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Health & Pharma

Ten pharmaceutical companies report sucess of a federated learning platform

by Louis Stone
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MELLODDY is backed by the EU, and supported by Nvidia

Last year, 10 pharmaceutical companies came together to develop a way to share machine learning models for drug discovery without seeing each other’s proprietary data.

Now, after a year of work, the ‘Machine Learning Ledger Orchestration for Drug Discovery’ group (MELLODDY) has met its first objective.

It has created a secure predictive modeling platform and used it in a successful federated learning project.

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Federated learning is an approach to distributed machine learning that uses local models to analyze each participant's individual dataset, and then recombine them into a single, global model. This model can then be built on by each company.

This way there is no need for a central dataset, and no single company can access all the data. Everyone, however, can benefit from the more extensive training of the model. In this case – but not in all federated systems – a private blockchain was used to provide traceability, with a ledger distributed across partner organizations.

Federated learning is useful for companies that compete with each otherand is even more necessary in the healthcare sector, considering significant restrictions on sharing patient data. There are numerous healthcare organizations exploring its potential – including a partnership between Intel and UPenn to develop an AI model that can identify brain tumors.

‘MELLODDY’ consists of 10 pharmaceutical partners: Amgen; Astellas; AstraZeneca; Bayer; Boehringer Ingelheim; GSK; Institut De Recherches Servier; Janssen Pharmaceutica NV; Merck KGaA; and Novartis.

It also includes seven technical partners: Budapesti Muszaki Es Gazdasagtudomanyi Egyetem; Iktos; Kubermatic; KU Leuven; NVIDIA; Owkin; and Substra Foundation. The project is part of the European Union’s Innovative Medicines Initiative, which gets some of its funding from the Horizon 2020 innovation program.

The group said that it had achieved the world’s first federated learning experiment in drug discovery at such a large scale.

“We now have an operational platform, rigorously vetted by the consortium’s 10 pharmaceutical partners, found to be secure to host their data – an enormous accomplishment,” said Hugo Ceulemans, project leader at MELLODDY and scientific director of discovery data sciences at Janssen Pharmaceutica NV.

“Over the next year, we’ll turn our focus on studying the hypothesis that multi-partnered modeling will yield superior predictive models for drug discovery.”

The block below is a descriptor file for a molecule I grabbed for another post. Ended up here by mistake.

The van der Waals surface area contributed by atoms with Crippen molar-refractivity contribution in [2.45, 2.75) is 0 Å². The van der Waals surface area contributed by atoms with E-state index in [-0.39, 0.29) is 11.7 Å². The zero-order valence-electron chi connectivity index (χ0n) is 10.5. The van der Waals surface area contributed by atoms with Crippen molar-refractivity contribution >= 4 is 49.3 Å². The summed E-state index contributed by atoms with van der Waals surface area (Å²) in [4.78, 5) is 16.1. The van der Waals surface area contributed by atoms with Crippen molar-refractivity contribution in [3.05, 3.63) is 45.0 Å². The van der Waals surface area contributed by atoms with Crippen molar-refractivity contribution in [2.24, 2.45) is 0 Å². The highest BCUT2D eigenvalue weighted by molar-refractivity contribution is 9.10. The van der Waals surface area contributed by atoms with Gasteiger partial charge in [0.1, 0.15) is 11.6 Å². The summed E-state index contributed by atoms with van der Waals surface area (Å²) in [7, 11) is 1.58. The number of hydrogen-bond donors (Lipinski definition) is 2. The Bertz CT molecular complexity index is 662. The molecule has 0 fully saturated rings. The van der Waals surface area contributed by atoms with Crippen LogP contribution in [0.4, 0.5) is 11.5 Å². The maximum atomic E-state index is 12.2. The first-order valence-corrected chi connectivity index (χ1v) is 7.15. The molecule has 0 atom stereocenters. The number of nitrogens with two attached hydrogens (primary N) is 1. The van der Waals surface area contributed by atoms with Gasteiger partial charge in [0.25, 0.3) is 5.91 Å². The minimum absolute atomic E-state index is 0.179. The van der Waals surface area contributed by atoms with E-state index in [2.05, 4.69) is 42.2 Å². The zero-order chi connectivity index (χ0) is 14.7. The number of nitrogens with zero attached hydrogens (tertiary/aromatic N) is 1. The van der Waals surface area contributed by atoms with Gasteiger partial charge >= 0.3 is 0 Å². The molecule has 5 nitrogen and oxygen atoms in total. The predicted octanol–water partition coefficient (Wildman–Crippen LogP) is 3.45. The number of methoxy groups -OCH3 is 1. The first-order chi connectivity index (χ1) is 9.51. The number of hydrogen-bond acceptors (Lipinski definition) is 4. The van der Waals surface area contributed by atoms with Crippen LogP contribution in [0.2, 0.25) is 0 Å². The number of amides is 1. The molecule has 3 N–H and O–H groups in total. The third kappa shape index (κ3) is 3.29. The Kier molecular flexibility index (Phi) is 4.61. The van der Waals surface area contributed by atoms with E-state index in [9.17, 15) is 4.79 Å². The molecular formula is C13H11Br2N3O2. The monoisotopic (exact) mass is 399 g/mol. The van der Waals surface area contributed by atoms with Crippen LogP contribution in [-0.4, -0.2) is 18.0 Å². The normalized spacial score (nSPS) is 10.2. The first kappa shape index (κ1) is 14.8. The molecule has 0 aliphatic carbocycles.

The pharmaceutical companies said that they had begun “extensive scientific and business case assessments” of the results produced by the first cycle of modeling runs, which – once de-identified and aggregated across all partners – will be considered for publication.

To ensure privacy, the project used Owkin Connect framework and turned to an unnamed external company to perform security audits. “This was an absolute prerequisite for the deployment of the platform on sensitive data and was the project’s major challenge in the first year,” said Mathieu Galtier, project coordinator of MELLODDY and chief product officer at Owkin.

"After a very intense year of collaborative effort, the platform is now functional, audited and tested at scale. From a technical perspective, it simply works. It is now up to our pharmaceutical partners to translate this development success into scientific breakthroughs."

The collaboration is expected to last three years, with the next 24 months focused on improving the performance of the model by feeding it more and more data.

Pharmaceutical companies are increasingly looking to artificial intelligence for ways to unlock new mysteries of the body and develop novel drug designs. Earlier this month, GSK's chief scientific officer and president of R&D Dr. Hal Barron made a bold prediction when speaking at the AI Summit London – that AI will make a genomic breakthrough in the next two years.

“I think that it would be phenomenal to actually make a discovery on a target that we believe is important and that has a very significant unmet medical need,” he said.

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